Dude uploads video to YouTube, rips it, uploads again a thousand times

Above: what happens when you upload a video to YouTube, then rip it from YouTube, and repeat that process again, a thousand times. The final digitally-distilled product bears little resemblance to the original, and becomes something of its own. YouTube user "canzona," whose personal website is here, explains:

I started this project exactly 1 year ago, almost to the hour. The final version is a lot different than I thought it would be, I was expecting a lot more digital video noise, and a lot less digital audio noise. Let this be a lesson, though, always be careful how you convert your digital media!

An homage to the great Alvin Lucier, this piece explores the 'photocopy effect', where upon repeated copies the object begin to accumulate the idiosyncrasies of the medium doing the copying. Full words: I am sitting in a room different from the one you are in now. I am recording the sound of my speaking voice as well as the image of myself, and I am going to upload it to YouTube, rip it from YouTube, and upload it again and again, until the original characteristics of both my voice and my image are destroyed. What you will see and hear, then, are the artifacts inherent in the video codec of both YouTube and the mp4 format I convert it to on my computer. I regard this activity not so much as a demonstration of a digital fact, but more as a way to eliminate all human qualities my speech and image might have.

The title of this YouTube experiment and its structure are a sort of playful riff on Lucier's most famous work, "I am Sitting in a Room." I believe this site offers a downloadable recording of Lucier's original performance of that work.

I Am Sitting In A Video Room 1000 (thanks, Mia Quagliarello!)




  1. I’m impressed that it really did take a thousand iterations to become completely unintelligible. I would have expected a hundred iterations to do it in.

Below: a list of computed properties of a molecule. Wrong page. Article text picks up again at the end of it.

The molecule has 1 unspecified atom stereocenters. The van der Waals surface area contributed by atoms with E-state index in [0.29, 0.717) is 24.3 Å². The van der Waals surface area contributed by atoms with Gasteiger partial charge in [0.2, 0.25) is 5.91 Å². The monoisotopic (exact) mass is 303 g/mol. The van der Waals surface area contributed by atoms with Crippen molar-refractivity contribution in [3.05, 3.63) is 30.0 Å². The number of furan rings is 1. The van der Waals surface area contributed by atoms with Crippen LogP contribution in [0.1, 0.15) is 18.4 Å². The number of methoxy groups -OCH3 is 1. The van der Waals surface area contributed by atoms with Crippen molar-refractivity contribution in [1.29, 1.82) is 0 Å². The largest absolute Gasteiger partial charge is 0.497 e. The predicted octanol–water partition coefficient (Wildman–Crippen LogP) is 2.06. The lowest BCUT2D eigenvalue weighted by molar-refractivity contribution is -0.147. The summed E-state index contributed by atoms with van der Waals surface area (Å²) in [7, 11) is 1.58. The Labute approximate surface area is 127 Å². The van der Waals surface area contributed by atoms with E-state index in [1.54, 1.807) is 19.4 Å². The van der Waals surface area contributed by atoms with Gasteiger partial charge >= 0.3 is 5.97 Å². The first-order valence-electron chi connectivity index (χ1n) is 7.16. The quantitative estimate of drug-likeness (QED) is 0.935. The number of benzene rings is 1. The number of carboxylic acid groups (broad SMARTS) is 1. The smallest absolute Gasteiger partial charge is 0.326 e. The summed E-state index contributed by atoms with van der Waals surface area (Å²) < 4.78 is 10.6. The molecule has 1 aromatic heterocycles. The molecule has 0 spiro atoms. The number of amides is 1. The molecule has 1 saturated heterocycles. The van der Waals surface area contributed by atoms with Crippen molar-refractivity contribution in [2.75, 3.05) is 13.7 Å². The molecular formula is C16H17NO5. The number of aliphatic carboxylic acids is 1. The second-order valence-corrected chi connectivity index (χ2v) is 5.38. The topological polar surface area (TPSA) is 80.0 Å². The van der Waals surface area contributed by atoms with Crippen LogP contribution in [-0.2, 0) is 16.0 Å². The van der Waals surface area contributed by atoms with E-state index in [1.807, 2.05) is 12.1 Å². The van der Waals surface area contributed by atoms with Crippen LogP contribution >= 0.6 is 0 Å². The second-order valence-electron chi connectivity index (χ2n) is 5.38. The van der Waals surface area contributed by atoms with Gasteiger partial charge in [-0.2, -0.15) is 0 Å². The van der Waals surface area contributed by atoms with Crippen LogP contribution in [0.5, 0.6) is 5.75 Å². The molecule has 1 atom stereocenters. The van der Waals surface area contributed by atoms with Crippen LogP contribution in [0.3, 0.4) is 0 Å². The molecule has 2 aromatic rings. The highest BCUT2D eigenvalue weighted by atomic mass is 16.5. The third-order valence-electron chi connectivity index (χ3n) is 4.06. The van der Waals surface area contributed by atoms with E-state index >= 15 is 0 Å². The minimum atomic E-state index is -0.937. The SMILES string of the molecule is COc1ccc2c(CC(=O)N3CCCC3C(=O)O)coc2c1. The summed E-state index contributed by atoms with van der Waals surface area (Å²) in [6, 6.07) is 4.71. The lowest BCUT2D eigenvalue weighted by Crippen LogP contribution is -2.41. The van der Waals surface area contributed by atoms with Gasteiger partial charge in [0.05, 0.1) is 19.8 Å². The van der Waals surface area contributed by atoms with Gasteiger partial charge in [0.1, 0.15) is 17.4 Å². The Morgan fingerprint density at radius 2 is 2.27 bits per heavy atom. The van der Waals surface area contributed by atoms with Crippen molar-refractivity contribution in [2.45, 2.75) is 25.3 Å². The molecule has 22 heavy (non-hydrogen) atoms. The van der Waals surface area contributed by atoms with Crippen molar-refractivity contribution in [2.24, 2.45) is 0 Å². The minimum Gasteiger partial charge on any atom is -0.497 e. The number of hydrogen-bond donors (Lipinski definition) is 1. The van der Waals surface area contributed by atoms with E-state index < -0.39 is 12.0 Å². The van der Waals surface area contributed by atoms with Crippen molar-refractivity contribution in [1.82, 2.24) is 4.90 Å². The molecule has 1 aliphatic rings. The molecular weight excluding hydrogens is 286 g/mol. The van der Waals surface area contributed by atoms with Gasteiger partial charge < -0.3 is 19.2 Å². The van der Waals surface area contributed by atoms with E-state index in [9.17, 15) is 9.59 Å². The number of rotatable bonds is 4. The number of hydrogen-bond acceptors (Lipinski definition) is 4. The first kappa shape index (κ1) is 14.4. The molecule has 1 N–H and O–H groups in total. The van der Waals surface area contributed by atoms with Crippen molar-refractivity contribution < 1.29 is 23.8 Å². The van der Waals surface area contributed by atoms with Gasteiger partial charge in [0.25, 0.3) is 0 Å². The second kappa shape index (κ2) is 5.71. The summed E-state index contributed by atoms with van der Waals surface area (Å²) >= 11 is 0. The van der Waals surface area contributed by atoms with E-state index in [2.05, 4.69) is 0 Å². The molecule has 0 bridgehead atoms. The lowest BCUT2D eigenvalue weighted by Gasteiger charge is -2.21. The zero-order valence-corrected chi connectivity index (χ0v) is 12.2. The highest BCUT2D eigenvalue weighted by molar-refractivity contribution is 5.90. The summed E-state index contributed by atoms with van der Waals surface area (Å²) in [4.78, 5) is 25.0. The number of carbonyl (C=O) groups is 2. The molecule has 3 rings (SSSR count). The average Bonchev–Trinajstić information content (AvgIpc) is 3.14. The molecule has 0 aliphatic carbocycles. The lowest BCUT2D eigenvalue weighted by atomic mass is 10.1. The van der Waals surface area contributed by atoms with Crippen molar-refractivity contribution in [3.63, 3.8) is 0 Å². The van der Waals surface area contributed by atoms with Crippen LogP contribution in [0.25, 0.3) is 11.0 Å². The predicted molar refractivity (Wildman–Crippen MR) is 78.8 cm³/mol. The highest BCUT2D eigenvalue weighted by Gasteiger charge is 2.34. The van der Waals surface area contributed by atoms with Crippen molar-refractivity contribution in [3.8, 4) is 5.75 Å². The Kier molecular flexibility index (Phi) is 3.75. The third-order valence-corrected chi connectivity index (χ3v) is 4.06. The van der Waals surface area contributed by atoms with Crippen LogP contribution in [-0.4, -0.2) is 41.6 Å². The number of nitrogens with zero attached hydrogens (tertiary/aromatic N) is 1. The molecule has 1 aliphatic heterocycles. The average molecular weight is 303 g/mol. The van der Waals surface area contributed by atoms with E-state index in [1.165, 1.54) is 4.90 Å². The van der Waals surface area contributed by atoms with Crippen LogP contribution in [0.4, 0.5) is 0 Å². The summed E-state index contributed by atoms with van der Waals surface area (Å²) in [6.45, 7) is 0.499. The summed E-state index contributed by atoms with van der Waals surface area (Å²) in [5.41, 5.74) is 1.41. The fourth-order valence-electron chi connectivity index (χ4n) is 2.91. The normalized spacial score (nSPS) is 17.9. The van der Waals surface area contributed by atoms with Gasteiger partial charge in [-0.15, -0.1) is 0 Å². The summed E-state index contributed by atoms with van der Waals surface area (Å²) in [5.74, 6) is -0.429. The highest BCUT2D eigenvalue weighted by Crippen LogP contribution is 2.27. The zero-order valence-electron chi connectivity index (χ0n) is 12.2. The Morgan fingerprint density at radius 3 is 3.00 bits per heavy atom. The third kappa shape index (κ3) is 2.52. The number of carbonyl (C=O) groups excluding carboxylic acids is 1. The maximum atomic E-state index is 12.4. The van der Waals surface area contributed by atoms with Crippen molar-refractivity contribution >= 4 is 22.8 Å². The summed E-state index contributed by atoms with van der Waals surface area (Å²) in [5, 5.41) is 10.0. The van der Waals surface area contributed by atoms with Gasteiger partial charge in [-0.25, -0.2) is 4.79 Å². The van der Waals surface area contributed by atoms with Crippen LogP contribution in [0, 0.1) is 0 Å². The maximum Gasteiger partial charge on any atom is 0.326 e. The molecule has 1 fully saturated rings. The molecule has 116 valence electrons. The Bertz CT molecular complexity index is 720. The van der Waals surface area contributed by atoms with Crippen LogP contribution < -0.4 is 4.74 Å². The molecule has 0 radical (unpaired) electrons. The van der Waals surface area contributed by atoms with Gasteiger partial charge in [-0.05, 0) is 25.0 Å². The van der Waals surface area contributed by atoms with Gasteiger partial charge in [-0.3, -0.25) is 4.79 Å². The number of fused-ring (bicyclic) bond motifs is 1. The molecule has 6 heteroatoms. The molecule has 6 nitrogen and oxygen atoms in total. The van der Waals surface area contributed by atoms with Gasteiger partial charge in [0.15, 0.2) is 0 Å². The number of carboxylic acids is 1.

Also, it looks and sounds just like I would expect it to, given the video and audio degradation I’m familiar with from watching YouTube and listening to low-bit-rate MP3 speech.

  2. now that it is “done”, I would like to see a version where it starts out at original quality and then deteriorates over the entire 38 seconds of the video. It is only 1140 frames of video.

    1. If you click through to the youtube page, you’ll see that he left a lot of the intermediate videos up, so you can at least compare and see how they degrade over the course of the 1000 iterations. But I totally agree that an edited version that transitions from the first to the last iteration would be the most interesting thing to watch.

    2. Hey this is canzona, actually I tried that and it doesn’t work that well, for complicated reasons (the sync issues become a lot more serious when you’re dealing with single frames from 1000 separate videos). Instead I am making a version that highlights a few along the way. It is still very effective! It’ll be up soon…

      1. fantastic! I did read that you had to deal with some sync issues along the way so I understand that it may be difficult to incorporate all the changes frame by frame.
        Even showing the changes in 10 steps or so would be very interesting to watch.
        I did watch several of the other archived versions, at 500, 250, 100, 50, 25 and 10 already.